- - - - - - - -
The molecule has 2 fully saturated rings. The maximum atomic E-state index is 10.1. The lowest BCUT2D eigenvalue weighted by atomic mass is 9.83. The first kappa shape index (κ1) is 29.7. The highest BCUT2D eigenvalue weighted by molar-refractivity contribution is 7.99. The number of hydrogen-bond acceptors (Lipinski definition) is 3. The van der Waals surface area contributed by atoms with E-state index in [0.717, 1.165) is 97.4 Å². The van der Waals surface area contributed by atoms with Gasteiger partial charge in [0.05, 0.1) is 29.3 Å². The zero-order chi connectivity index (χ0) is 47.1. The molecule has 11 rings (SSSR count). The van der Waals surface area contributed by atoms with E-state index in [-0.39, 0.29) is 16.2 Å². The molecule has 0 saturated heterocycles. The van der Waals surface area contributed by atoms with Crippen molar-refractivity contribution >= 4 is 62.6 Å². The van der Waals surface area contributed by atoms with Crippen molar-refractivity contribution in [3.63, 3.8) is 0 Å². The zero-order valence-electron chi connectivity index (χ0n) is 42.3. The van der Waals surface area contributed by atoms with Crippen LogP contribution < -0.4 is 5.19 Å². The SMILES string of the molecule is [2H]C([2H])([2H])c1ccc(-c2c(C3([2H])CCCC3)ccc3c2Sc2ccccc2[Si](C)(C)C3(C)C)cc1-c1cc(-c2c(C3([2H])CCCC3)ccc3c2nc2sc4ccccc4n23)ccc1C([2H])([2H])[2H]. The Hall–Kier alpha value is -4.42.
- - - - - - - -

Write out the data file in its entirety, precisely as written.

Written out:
The molecule has 2 fully saturated rings. The maximum atomic E-state index is 10.1. The lowest BCUT2D eigenvalue weighted by atomic mass is 9.83. The first kappa shape index (κ1) is 29.7. The highest BCUT2D eigenvalue weighted by molar-refractivity contribution is 7.99. The number of hydrogen-bond acceptors (Lipinski definition) is 3. The van der Waals surface area contributed by atoms with E-state index in [0.717, 1.165) is 97.4 Å². The van der Waals surface area contributed by atoms with Gasteiger partial charge in [0.05, 0.1) is 29.3 Å². The zero-order chi connectivity index (χ0) is 47.1. The molecule has 11 rings (SSSR count). The van der Waals surface area contributed by atoms with E-state index in [-0.39, 0.29) is 16.2 Å². The molecule has 0 saturated heterocycles. The van der Waals surface area contributed by atoms with Crippen molar-refractivity contribution >= 4 is 62.6 Å². The van der Waals surface area contributed by atoms with Crippen molar-refractivity contribution in [3.63, 3.8) is 0 Å². The zero-order valence-electron chi connectivity index (χ0n) is 42.3. The van der Waals surface area contributed by atoms with Crippen LogP contribution < -0.4 is 5.19 Å². The SMILES string of the molecule is [2H]C([2H])([2H])c1ccc(-c2c(C3([2H])CCCC3)ccc3c2Sc2ccccc2[Si](C)(C)C3(C)C)cc1-c1cc(-c2c(C3([2H])CCCC3)ccc3c2nc2sc4ccccc4n23)ccc1C([2H])([2H])[2H]. The Hall–Kier alpha value is -4.42.